Listed among healthcare careers is the role of the clinical manager in healthcare administration. There is sometimes a subtle difference in "clinical" and "administrative" managers, but an administrative clinical manager is involved with both the financial and personnel aspects of a healthcare facility.
Healthcare Administrative Clinical Managers are Supervisors
They have little actual patient contact in most instances. The exception to this, according to the Princeton Review, is the clinical manager who works in a small facility. That person may be involved in every aspect of the business from making appointments to tracking wear-and-tear on instruments. Most managers supervise staff that may include physicians, nurses, aides and orderlies as well as the office clerks and the employees who work in information systems and medical coding. They are responsible for recruiting and retaining staff and for training them on policies and procedures. At senior level, these managers may work for agencies that develop healthcare policies. Healthcare clinical managers may be generalists or specialists. Those who choose to specialize may work in one department of a facility such as surgery. In that case, the manager has education that equips him to be adept in that area.
Why Healthcare Clinical Managers Are Important
The healthcare field is becoming larger and more diverse. Delivery of healthcare services includes not only patient contact, but working with insurance companies, billing, managing information systems to enter and monitor patient records and keeping track of expensive medical equipment. Staff must be scheduled. Patient care must meet medical standards as well as comply with federal mandates. Because the healthcare industry is a business, all of this must be accomplished in a cost-efficient way, staying on budget and even making a profit. Someone must coordinate all the aspects of healthcare facilities. That is where a clinical manager in healthcare administration comes in.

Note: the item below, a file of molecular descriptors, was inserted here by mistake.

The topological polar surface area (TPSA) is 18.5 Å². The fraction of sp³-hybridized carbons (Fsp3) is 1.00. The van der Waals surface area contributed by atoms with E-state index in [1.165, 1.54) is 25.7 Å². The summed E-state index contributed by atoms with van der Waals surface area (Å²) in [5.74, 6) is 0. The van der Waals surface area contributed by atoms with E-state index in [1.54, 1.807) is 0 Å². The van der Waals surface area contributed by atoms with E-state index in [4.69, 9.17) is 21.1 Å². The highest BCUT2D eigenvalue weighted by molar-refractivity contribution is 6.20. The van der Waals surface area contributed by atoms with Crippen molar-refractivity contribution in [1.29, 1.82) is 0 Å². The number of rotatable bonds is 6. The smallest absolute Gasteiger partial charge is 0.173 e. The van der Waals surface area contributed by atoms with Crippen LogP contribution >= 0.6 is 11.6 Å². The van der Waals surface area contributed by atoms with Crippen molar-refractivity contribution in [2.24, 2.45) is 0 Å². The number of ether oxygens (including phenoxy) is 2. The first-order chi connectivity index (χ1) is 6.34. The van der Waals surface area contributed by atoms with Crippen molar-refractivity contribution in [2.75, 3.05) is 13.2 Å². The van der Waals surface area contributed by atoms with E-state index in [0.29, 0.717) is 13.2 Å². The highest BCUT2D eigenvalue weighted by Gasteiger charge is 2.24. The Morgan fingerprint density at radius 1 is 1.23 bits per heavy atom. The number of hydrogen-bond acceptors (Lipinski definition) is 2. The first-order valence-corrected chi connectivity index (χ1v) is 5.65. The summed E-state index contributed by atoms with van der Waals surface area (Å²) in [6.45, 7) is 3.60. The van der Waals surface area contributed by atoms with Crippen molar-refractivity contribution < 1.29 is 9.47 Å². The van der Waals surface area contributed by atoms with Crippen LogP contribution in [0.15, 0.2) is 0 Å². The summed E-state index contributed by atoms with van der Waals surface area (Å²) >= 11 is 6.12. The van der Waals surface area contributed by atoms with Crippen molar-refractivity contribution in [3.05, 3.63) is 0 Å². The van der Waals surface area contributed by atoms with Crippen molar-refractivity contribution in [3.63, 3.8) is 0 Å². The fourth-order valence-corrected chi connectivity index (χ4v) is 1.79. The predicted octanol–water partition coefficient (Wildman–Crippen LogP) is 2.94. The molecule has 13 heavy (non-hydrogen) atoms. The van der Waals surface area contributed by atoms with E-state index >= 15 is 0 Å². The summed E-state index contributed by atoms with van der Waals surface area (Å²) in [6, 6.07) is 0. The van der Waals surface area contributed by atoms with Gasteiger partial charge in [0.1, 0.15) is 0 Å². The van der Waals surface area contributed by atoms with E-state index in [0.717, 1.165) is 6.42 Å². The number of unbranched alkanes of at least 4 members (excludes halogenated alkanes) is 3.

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What Education is Required to be a Healthcare Clinical Manager
There are entry-level some positions you can get with a bachelor's degree, such as working in a clinic department or managing a small facility. Usually, though, managers have a master's degree such as a MBA or a master's degree in public health. Since the clinical manager should have expertise in the area they manage, the MBA could be augmented with healthcare courses and a public health degree should have a concentration in business classes.
What Do Healthcare Administrative Clinical Managers Earn
The median pay for this position in 2012 was $88,580, according to the Bureau of Labor Statistics. The top ten percent earned almost $145,000 a year. Most managers worked in hospitals, where the pay tends to be higher than in nursing homes or private care facilities. Senior management in big corporations such as pharmaceutical companies earns more too. Because of the burgeoning healthcare industry, the projected job growth rate for these managers is 23 percent, which is above average.
If you are seeking a career in healthcare, you might find your niche as a clinical manager in healthcare administration. Education experts advise getting your degree, plus courses that equip you for your desired area, such as a surgical department or a mental health facility. Combining your business skills and your desire to work in healthcare, this profession could deliver great job satisfaction.